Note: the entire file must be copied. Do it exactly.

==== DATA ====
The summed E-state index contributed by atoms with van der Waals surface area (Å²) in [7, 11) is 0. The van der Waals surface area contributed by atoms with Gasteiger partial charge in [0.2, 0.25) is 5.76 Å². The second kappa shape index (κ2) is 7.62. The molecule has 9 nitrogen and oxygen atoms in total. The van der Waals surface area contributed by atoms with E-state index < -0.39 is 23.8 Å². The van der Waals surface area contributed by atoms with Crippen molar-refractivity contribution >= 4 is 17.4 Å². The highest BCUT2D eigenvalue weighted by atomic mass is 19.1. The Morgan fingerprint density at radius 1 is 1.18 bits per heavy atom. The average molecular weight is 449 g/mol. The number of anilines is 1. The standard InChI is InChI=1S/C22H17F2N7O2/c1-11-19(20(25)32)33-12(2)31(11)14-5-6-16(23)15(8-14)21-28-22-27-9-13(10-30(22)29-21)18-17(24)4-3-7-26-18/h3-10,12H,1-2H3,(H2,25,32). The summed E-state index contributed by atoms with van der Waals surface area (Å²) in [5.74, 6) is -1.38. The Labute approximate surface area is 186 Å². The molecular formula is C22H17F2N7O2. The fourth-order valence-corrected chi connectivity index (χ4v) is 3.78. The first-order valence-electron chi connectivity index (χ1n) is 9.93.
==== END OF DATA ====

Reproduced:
The summed E-state index contributed by atoms with van der Waals surface area (Å²) in [7, 11) is 0. The van der Waals surface area contributed by atoms with Gasteiger partial charge in [0.2, 0.25) is 5.76 Å². The second kappa shape index (κ2) is 7.62. The molecule has 9 nitrogen and oxygen atoms in total. The van der Waals surface area contributed by atoms with E-state index < -0.39 is 23.8 Å². The van der Waals surface area contributed by atoms with Crippen molar-refractivity contribution >= 4 is 17.4 Å². The highest BCUT2D eigenvalue weighted by atomic mass is 19.1. The Morgan fingerprint density at radius 1 is 1.18 bits per heavy atom. The average molecular weight is 449 g/mol. The number of anilines is 1. The standard InChI is InChI=1S/C22H17F2N7O2/c1-11-19(20(25)32)33-12(2)31(11)14-5-6-16(23)15(8-14)21-28-22-27-9-13(10-30(22)29-21)18-17(24)4-3-7-26-18/h3-10,12H,1-2H3,(H2,25,32). The summed E-state index contributed by atoms with van der Waals surface area (Å²) in [5.74, 6) is -1.38. The Labute approximate surface area is 186 Å². The molecular formula is C22H17F2N7O2. The fourth-order valence-corrected chi connectivity index (χ4v) is 3.78. The first-order valence-electron chi connectivity index (χ1n) is 9.93.